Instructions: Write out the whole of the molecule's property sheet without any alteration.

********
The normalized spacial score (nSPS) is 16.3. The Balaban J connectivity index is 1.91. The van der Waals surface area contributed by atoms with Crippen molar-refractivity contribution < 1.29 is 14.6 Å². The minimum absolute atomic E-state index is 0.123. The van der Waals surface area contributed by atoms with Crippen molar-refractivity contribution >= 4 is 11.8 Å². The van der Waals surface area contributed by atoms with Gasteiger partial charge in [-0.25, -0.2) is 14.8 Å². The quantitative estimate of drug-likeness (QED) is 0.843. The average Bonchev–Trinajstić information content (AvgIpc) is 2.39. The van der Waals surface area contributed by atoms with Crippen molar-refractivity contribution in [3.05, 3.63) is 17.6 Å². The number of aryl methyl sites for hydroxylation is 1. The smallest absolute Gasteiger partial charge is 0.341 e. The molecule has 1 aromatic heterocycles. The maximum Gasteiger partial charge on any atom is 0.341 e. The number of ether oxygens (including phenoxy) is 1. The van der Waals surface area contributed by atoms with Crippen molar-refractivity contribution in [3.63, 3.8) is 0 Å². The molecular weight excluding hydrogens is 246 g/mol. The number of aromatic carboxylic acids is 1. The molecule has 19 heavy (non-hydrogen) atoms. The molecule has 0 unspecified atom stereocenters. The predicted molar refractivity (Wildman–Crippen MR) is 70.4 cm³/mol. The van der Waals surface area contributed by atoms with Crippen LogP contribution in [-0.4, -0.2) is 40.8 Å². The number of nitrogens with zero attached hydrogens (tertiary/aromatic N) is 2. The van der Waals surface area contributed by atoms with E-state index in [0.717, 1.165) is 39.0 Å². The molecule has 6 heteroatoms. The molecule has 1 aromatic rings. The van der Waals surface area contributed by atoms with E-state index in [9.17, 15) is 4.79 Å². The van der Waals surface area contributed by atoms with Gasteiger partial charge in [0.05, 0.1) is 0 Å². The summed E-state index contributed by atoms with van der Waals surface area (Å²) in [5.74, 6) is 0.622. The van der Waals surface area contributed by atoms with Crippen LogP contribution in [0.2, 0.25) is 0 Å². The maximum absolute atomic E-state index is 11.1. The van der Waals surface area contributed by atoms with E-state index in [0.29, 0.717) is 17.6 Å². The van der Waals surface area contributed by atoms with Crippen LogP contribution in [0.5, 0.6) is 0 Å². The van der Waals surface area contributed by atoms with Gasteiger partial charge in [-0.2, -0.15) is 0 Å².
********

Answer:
The normalized spacial score (nSPS) is 16.3. The Balaban J connectivity index is 1.91. The van der Waals surface area contributed by atoms with Crippen molar-refractivity contribution < 1.29 is 14.6 Å². The minimum absolute atomic E-state index is 0.123. The van der Waals surface area contributed by atoms with Crippen molar-refractivity contribution >= 4 is 11.8 Å². The van der Waals surface area contributed by atoms with Gasteiger partial charge in [-0.25, -0.2) is 14.8 Å². The quantitative estimate of drug-likeness (QED) is 0.843. The average Bonchev–Trinajstić information content (AvgIpc) is 2.39. The van der Waals surface area contributed by atoms with Crippen molar-refractivity contribution in [3.05, 3.63) is 17.6 Å². The number of aryl methyl sites for hydroxylation is 1. The smallest absolute Gasteiger partial charge is 0.341 e. The molecule has 1 aromatic heterocycles. The maximum Gasteiger partial charge on any atom is 0.341 e. The number of ether oxygens (including phenoxy) is 1. The van der Waals surface area contributed by atoms with Crippen molar-refractivity contribution in [3.63, 3.8) is 0 Å². The molecular weight excluding hydrogens is 246 g/mol. The number of aromatic carboxylic acids is 1. The molecule has 19 heavy (non-hydrogen) atoms. The molecule has 0 unspecified atom stereocenters. The predicted molar refractivity (Wildman–Crippen MR) is 70.4 cm³/mol. The van der Waals surface area contributed by atoms with Crippen LogP contribution in [-0.4, -0.2) is 40.8 Å². The number of nitrogens with zero attached hydrogens (tertiary/aromatic N) is 2. The van der Waals surface area contributed by atoms with E-state index in [0.717, 1.165) is 39.0 Å². The molecule has 6 heteroatoms. The molecule has 1 aromatic rings. The van der Waals surface area contributed by atoms with E-state index in [9.17, 15) is 4.79 Å². The van der Waals surface area contributed by atoms with Gasteiger partial charge in [0.05, 0.1) is 0 Å². The summed E-state index contributed by atoms with van der Waals surface area (Å²) in [5.74, 6) is 0.622. The van der Waals surface area contributed by atoms with Crippen LogP contribution in [0.2, 0.25) is 0 Å². The maximum absolute atomic E-state index is 11.1. The van der Waals surface area contributed by atoms with E-state index in [0.29, 0.717) is 17.6 Å². The van der Waals surface area contributed by atoms with Crippen LogP contribution in [0.5, 0.6) is 0 Å². The van der Waals surface area contributed by atoms with Gasteiger partial charge in [-0.2, -0.15) is 0 Å².